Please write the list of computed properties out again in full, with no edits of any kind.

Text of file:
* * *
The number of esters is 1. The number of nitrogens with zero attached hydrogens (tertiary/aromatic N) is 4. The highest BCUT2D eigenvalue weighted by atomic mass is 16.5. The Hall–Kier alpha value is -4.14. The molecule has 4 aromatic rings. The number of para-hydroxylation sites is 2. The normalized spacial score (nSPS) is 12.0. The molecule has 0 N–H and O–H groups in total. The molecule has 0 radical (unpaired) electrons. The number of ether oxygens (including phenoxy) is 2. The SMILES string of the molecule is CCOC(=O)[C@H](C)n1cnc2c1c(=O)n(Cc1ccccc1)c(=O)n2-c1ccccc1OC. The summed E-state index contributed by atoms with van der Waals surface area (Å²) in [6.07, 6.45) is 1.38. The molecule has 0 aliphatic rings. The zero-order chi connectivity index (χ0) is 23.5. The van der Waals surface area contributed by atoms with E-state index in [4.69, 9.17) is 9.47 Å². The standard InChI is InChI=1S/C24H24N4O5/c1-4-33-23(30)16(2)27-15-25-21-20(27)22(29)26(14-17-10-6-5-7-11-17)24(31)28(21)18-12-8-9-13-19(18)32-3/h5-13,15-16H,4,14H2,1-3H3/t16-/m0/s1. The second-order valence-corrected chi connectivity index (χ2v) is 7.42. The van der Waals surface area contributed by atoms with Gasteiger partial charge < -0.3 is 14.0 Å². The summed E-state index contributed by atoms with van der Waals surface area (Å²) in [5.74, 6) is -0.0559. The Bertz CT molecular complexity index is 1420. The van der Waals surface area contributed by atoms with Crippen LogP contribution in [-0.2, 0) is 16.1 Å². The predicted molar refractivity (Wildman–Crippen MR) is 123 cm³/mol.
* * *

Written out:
The number of esters is 1. The number of nitrogens with zero attached hydrogens (tertiary/aromatic N) is 4. The highest BCUT2D eigenvalue weighted by atomic mass is 16.5. The Hall–Kier alpha value is -4.14. The molecule has 4 aromatic rings. The number of para-hydroxylation sites is 2. The normalized spacial score (nSPS) is 12.0. The molecule has 0 N–H and O–H groups in total. The molecule has 0 radical (unpaired) electrons. The number of ether oxygens (including phenoxy) is 2. The SMILES string of the molecule is CCOC(=O)[C@H](C)n1cnc2c1c(=O)n(Cc1ccccc1)c(=O)n2-c1ccccc1OC. The summed E-state index contributed by atoms with van der Waals surface area (Å²) in [6.07, 6.45) is 1.38. The molecule has 0 aliphatic rings. The zero-order chi connectivity index (χ0) is 23.5. The van der Waals surface area contributed by atoms with E-state index in [4.69, 9.17) is 9.47 Å². The standard InChI is InChI=1S/C24H24N4O5/c1-4-33-23(30)16(2)27-15-25-21-20(27)22(29)26(14-17-10-6-5-7-11-17)24(31)28(21)18-12-8-9-13-19(18)32-3/h5-13,15-16H,4,14H2,1-3H3/t16-/m0/s1. The second-order valence-corrected chi connectivity index (χ2v) is 7.42. The van der Waals surface area contributed by atoms with Gasteiger partial charge < -0.3 is 14.0 Å². The summed E-state index contributed by atoms with van der Waals surface area (Å²) in [5.74, 6) is -0.0559. The Bertz CT molecular complexity index is 1420. The van der Waals surface area contributed by atoms with Crippen LogP contribution in [-0.2, 0) is 16.1 Å². The predicted molar refractivity (Wildman–Crippen MR) is 123 cm³/mol.